Posted: May 27, 2016 | Author: Donald | Filed under: Uncategorized | Tags: Adam Hirsch, Alan Sharp, Alex Brewer, Angourie Rice, Anthony Bagarozzi, Arthur Penn, Benjamin Brewer, Chinatown, Elijah Wood, Jerry Lewis, Kim Basinger, Kiss Kiss Bang Bang, L.A. Confidential, Leigh Bracket, Lethal Weapon, Lois Smith, Los Angeles Plays Itself, Matt Bomer, Myrna Loy, Nicholas Cage, Night Moves, Rififi, Robert Altman, Robert Benton, Robert Towne, Roman Polanski, Russell Crowe, Ryan Gosling, Shane Black, The King of Comedy, The Late Show, The Long Goodbye, The Nice Guys, The Trust, Who Framed Roger Rabbit | 1 Comment »
First, a word from our sponsors: I have just launched the indiegogo campaign for my short film 14 Conversations in 10 Minutes. Check it out http://ow.ly/SblO3005HHu. Below is a video sample of the short. Think about contributing (the lowest contribution is only $5.00). Please view and share anywhere and everywhere.
I am now offering a new consultation service: so much emphasis has been given lately to the importance of the opening of your screenplay, I now offer coverage for the first twenty pages at the cost of $20.00. For those who don’t want to have full coverage on their screenplay at this time, but want to know how well their script is working with the opening pages, this is perfect for you. I’ll help you not lose the reader on page one.
Ever wonder what a reader for a contest or agency thinks when he reads your screenplay? Check out my new e-book published on Amazon: Rantings and Ravings of a Screenplay Reader, including my series of essays, What I Learned Reading for Contests This Year, and my film reviews of 2013. Only $2.99. http://ow.ly/xN31r
and check out my Script Consultation Services: http://ow.ly/HPxKE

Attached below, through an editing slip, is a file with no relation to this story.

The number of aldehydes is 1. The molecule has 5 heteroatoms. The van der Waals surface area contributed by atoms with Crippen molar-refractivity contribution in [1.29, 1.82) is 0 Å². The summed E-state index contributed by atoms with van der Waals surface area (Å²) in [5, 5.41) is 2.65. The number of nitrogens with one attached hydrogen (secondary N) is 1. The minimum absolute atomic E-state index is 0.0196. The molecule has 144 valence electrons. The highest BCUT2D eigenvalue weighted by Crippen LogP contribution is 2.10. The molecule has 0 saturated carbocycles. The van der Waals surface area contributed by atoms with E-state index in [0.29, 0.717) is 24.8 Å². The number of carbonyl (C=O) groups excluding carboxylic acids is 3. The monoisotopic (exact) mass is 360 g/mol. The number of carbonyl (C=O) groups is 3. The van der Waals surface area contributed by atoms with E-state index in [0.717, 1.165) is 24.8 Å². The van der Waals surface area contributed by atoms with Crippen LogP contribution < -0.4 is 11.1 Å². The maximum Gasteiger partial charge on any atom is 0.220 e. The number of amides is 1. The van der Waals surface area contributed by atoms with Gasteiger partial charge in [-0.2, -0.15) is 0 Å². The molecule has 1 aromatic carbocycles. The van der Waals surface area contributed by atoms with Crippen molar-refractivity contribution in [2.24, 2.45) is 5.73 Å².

The Trust, the new semi-caper film from writers Benjamin Brewer and Adam Hirsch and directed by Alex and Benjamin Brewer, starts out somewhat as a shaggy dog story. Which works rather well since the two central characters, both Las Vegas PD police officers (Nicholas Cage and Elijah Wood), look and act like mutts one might find at an animal shelter, desperate to be adopted before they end up in the incinerator.
The two decide to rob a convenience store after they notice that said store receives regular deliveries, large bags, which disappear inside the premises. In return, nothing comes out; nada; zip; not a thing. So what exactly are the owners hiding inside in that new, state of the art, almost impossible to get into, concrete and steel freezer that is just simply too high end for a mom and pop operation such as it is?
The two decide to go after a pig in a poke and break in and take whatever they can find. And though each have their own personal motivations (Wood’s character Waters is bored and burnt out, and Cage’s character Stone has ideas for the force that go underappreciated), in many ways they really do it for the best of all reasons—they can. Read the rest of this entry »